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TORIFUNE Training, 2016

Looking for a sensory journey in choreography 

TORIFUNE project summer 2016, Japam/UK

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Mosquito bites, cicada, sizzling sun, brown rice, white surf, humidity, low table, burning sand, fresh wind, mosquito burner, bamboo forest, morning glory, shadows, convenient store, snow capped Mt. Fuji, school holiday and stillness. 


I participated in the TORIFUNE Butou-sha intensive workshop in Japan August 2016.  TORIFUNE has been co-led by Kayo and Yukio Mikami since 1991.  Kayo studied with Tatsumi Hijikata (founder of Ankoku Butoh) directly in the 70s/80s and TORIFUNE strongly carries Hijikata tradition up to this day.

We stayed at TORIFUNE’s traditional Japanese house in Oiso.  The house is situated in the foothills, which offers cooler temperature and the workshop was held mainly at their open-air theatre (Black Golden Pavilion) back to the bamboo forests in the quiet residential area.  Summer in Japan is extremely hot and humid.  A day started at 5am, the sun had been already up and so had the cicadas.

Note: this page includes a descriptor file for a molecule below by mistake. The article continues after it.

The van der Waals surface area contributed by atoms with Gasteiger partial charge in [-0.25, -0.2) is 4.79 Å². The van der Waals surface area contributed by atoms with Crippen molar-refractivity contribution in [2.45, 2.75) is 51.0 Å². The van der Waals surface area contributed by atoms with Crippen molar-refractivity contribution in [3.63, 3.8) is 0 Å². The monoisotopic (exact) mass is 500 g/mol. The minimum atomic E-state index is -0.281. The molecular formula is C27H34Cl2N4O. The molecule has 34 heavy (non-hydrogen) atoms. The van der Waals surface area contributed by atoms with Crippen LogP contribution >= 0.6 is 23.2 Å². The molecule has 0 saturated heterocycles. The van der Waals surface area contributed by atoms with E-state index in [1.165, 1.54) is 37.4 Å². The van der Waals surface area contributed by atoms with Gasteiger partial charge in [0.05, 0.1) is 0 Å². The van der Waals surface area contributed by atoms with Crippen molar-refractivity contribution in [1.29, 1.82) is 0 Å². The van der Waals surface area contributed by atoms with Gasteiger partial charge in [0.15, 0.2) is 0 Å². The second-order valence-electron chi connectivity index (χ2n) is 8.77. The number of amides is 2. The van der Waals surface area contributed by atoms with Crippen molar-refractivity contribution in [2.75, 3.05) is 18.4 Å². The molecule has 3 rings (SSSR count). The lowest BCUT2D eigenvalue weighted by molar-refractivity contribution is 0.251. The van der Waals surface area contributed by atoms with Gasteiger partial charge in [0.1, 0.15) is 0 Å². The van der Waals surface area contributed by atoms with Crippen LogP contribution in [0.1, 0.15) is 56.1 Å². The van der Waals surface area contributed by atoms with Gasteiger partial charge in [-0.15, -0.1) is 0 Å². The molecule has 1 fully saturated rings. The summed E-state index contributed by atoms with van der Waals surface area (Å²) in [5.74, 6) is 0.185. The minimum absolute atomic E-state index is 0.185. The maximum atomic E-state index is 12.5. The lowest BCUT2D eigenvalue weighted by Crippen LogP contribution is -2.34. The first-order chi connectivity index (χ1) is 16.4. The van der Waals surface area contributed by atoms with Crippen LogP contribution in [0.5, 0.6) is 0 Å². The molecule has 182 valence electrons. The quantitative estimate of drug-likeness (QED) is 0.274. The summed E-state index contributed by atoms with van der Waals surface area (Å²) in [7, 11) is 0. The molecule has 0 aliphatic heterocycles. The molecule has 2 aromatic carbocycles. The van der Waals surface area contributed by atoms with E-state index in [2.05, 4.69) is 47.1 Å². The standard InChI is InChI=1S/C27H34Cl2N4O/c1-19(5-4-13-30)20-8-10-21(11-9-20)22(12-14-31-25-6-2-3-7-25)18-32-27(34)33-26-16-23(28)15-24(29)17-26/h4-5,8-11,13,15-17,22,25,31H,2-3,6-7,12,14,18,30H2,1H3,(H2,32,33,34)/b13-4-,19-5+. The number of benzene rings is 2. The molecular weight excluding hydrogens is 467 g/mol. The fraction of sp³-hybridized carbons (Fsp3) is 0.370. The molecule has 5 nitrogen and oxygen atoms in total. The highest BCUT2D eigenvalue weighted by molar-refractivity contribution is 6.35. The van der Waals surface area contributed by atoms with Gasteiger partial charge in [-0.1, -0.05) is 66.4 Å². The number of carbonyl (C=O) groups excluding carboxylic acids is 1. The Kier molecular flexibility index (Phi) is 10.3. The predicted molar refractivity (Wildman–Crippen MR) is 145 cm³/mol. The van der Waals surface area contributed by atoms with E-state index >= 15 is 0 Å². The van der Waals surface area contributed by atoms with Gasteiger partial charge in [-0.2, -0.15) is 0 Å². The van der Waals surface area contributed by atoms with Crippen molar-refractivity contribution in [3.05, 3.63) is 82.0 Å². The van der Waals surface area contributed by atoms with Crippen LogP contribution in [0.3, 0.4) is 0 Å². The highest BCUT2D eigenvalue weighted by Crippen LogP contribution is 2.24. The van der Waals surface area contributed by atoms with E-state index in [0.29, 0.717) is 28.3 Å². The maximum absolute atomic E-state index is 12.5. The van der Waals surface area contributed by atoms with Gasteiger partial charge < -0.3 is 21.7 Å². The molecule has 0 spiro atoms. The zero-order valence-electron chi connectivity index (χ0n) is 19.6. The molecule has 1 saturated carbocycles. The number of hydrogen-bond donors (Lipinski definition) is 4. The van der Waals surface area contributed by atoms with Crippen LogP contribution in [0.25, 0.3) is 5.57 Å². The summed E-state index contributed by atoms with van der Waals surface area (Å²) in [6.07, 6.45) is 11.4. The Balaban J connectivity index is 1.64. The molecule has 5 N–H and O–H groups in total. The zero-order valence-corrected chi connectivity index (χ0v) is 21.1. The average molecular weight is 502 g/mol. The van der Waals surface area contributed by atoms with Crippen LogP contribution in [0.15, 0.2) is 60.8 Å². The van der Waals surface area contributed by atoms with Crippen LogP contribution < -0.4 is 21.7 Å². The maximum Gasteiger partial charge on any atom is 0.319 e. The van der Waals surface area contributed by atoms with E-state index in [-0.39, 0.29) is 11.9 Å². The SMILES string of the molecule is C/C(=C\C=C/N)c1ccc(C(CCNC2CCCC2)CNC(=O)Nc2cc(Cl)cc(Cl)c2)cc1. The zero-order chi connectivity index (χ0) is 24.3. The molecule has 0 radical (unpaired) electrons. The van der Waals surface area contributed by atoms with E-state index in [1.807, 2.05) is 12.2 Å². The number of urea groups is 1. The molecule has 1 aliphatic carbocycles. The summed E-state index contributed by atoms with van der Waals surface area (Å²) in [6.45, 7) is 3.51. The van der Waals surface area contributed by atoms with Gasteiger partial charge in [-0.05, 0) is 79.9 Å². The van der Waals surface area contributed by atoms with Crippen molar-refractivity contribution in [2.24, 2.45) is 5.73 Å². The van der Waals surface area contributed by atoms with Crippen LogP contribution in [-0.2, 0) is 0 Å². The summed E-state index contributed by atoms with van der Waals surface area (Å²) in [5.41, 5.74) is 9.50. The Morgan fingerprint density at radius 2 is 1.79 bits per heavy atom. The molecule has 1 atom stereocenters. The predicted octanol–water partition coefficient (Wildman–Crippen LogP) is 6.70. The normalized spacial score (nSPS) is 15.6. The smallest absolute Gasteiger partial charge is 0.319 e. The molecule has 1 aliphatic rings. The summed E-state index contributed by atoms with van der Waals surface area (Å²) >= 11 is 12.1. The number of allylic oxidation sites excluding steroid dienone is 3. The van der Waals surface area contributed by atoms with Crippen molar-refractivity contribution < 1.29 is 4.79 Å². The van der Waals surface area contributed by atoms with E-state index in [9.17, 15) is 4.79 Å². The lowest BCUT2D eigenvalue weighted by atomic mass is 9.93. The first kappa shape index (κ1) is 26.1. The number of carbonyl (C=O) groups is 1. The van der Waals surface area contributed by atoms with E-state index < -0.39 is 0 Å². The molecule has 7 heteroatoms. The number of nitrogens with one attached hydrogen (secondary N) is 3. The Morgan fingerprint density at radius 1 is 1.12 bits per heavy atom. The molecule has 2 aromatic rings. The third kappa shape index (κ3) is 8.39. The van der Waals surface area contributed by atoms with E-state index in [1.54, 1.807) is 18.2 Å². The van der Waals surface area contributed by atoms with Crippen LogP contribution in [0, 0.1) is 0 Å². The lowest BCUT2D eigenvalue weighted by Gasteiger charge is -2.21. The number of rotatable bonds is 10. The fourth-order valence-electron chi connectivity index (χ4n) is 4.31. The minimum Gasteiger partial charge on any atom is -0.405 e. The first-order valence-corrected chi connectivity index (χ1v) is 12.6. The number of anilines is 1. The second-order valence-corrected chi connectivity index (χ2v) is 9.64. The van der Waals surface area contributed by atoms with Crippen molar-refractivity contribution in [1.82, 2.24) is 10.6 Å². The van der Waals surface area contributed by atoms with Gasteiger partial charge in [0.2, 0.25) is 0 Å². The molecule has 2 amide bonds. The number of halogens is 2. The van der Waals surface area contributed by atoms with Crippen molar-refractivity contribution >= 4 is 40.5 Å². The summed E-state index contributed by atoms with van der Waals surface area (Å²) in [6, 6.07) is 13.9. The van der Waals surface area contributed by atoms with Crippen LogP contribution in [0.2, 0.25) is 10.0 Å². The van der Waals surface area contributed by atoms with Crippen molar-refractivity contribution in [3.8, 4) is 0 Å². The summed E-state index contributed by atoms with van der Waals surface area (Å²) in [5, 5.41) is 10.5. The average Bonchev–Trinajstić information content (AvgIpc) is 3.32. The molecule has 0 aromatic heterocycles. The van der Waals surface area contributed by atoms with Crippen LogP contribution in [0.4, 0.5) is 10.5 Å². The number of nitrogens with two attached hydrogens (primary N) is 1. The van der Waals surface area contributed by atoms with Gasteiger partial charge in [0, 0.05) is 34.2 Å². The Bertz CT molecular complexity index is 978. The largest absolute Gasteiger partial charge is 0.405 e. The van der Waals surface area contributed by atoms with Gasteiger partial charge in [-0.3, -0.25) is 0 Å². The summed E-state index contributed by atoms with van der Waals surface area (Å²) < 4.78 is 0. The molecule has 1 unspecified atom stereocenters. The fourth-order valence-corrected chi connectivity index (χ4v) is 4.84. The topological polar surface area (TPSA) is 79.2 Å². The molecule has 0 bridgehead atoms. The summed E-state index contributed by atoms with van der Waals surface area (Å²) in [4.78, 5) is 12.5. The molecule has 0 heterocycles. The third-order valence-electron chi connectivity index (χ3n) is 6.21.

‘What can be expressed emerges through something not expressed (Hijikata)’.  This highly controversial concept is at the core of Hijikata method.  The body as a vessel* as the title of Kayo Mikami’s book on Hijikata method goes, as if to invite another being - being moved opposed to moving. It is a transformation from the expressive to reflective body where a viewer draws own experience to a performer.


The most exciting learning was the concept of ‘floor’ in Hijikata Butoh, which differs from any other occidental dances.  Solid floor gives the power to rise and reach high and far when pushed.  All the dance form starts from this principal whereas Hijikata challenged this fundamental rule.  His dance starts from a muddy rice field, perhaps not even standing, sink when pushed then float. It suggests the Japanese agricultural body as if accepting gravity, the focus is in, in his term ‘Suijyaku-Tai, a weak body’. 



Waking up in one of the three very thin futons laid parallel, we would say shape of ‘river’ in Kanji in the four and a half tatami-mat room right next to the dark quiet corridor.  Putting my arms and head into the training clothes dampness had been sneaked in before me.  Cleaning the big estate following the rota such as ground floor (kitchen, bathroom & lounge), first floor (bed rooms), toilets, outside (entrance, garden & street), theatre space and so on. While cleaning the dampness of the clothes merged into my body temperature then this would be soon replaced by sweat.